Originally posted 2016-02-07 00:40:30.


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Various capital 'A' letters.

These simple tips for Alzheimers Care will help you in your caregiving  tasks.

January 29, 2016 – Alzheimers Care as a whole is difficult. Caregivers have a lot on their plate. Furthermore, there is no due date on this mission of mercy. There are times when it appears to be endless as the months turn into years, and no one has an answer. According to studies on Alzheimer’s disease it can last 20 years or more. Unlike measles or mumps there is no time limit, nor will there be a scheduled time when the disease will be over.

Meanwhile, caregivers endure as best they can. Suggestions and help to me were always welcome. Though this may seem succinct, these brief descriptions offer a lot of important advice. From a booklet I have read published by the Alzheimer’s Aid Society of Northern California, “A Practical Guide For the Alzheimer Caregivers, complied by John and Bea Gorman, they have introduced ten A’s for Alzheimer’s Care. Check it over and put to use whatever you may find helpful in your daily battle against this or any disastrous disease.



ALLOW – as much freedom as possible.

ACTIONS – help when verbal communications fail.

ASSUME – the patient can understand you.

APPRECIATE – good moments and good days.

APPROPRIATE– activities help pass time, reduce agitation & boredom

AGITATION – can be alleviated if you stay calm, reassuring and respectful.

ADULTS – Mental level is not always equal to social level.

ADAPT – the task to fit the ability. Break tasks into steps.

ASSESSMENT – Ongoing. What is safe and works now, may not later

on. Keep watching, evaluating and be open to changes.

Originally posted 2016-01-30 18:32:32.



Questions marks illustrate there is a difference between dementia and Alzheimer's.

Knowing the difference between dementia and Alzheimer’s, helps people understand the disease.

August 24, 2014 – What is dementia and how does it relate to Alzheimer’s? Years ago they said that he/she is getting senile, or he/she is entering into their second childhood. If a loved one became cross or cantankerous one might say, “He/she is having a moment of senile agitation.” Then an observer could quickly cut to the chase with “He/she is downright crazy.”

Over the years descriptive words and terms do change. It wasn’t political correctness that brought about the change from yesteryear, it was a more conclusive definition that brought the word dementia into use as the more descriptive and popular term to describe loss of cognitive reasoning. The explanation from one dictionary is “a condition of deteriorated mentality.” Continue reading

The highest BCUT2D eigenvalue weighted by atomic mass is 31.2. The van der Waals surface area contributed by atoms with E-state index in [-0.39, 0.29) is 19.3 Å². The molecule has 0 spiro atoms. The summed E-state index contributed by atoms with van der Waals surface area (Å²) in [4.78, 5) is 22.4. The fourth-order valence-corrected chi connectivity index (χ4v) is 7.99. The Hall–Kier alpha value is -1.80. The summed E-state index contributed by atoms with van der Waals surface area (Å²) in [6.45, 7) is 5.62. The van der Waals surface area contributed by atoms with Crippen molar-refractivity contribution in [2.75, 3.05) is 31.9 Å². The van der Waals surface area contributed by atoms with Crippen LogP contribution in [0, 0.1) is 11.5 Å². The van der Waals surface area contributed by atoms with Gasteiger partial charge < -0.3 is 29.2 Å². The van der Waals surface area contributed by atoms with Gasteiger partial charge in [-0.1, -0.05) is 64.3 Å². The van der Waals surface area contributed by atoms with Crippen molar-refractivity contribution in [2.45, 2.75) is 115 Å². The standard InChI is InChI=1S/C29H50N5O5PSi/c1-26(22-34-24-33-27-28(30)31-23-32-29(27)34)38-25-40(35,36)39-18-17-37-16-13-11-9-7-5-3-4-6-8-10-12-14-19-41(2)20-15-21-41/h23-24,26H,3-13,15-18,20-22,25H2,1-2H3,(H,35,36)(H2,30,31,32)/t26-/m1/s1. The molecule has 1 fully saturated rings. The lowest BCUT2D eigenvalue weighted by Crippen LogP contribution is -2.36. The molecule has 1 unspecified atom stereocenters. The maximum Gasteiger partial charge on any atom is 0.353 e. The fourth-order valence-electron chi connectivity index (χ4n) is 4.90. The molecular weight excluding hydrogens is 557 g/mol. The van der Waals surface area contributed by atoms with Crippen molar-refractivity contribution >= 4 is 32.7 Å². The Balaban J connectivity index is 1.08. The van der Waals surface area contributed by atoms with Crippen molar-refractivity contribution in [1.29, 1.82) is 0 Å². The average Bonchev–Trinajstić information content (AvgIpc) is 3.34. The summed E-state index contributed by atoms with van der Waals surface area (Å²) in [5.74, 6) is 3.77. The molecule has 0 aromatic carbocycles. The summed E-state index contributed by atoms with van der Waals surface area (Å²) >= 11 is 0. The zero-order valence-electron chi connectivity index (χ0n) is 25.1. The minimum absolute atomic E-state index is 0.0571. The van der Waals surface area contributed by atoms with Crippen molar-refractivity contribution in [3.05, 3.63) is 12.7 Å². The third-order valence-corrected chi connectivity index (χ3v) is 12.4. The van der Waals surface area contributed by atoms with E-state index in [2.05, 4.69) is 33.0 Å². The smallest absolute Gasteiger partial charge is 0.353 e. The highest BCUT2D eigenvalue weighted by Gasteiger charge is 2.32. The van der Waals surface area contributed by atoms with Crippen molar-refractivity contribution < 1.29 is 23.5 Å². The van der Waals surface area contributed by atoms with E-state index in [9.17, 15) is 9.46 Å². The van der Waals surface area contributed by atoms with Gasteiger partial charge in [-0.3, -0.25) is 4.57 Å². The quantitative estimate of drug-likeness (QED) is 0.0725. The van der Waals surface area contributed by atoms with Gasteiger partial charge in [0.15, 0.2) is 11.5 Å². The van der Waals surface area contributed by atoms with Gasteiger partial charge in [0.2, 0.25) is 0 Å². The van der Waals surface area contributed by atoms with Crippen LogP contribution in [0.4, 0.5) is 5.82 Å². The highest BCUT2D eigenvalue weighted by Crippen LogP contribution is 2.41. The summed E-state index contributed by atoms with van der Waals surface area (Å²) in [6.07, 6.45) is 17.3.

Originally posted 2014-08-24 16:54:42.



love letters

Love letters from the past bring thoughts of old times to this Alzheimer’s caregiver.

March 1, 2013 — Spending an evening with granddaughter Liz we ran across a decorative box filled with letters. 

Out of college she has traveled the world and was stopping by for a few weeks to visit with me and Ken before deciding what might be next on her youthful bucket list.  Memorable as our young beauty is her Alzheimer’s grandfather has shown no signs of recognition, viewing her with suspicion whenever she coos him a hello while passing his chair or chats with him for a minute or two.


Holding the box and peering inside her big blue eyes opened wide as if she had found “pay dirt.”

“Yes,” I told her, “those are letters from me and your grandfather written before we married.  He was working for the railroad in central California and I lived and worked in San Francisco.  The two of us kept in touch by writing letters to one another.”

Love letters,” she asked?  “I suppose you could call them love letters,” I answered.  It was before we became engaged, during and right up until we got married.” Continue reading

Originally posted 2013-03-02 03:52:26.



Holding back full closet

Whether you are caring for someone with Alzheimer’s or not, downsizing is easier to do sooner than later.

February 1, 2013 – As we continue with life’s journey along its often bumpy highway there comes a time to think about, if not begin, downsizing; a polite way of saying “get rid of some of that stuff.”  Whether the husband or wife has Alzheimer’s, or any other kind of debilitating or terminal illness, isn’t necessarily part of this decision. Possessions – stuff – have a tendency to reproduce and accumulate; well perhaps not reproduce, it just feels that way.  However, stuff does seem to constantly collect jamming drawers, crowding closets and overwhelming the garage while the inhabitants continue searching for additional storage.

(Special Note: This blog has been nominated for  The Best Senior Living Award, Personal Blog. Please give it a vote by clicking on the certificate to the left. Thanks!) Continue reading

Originally posted 2013-02-02 19:41:24.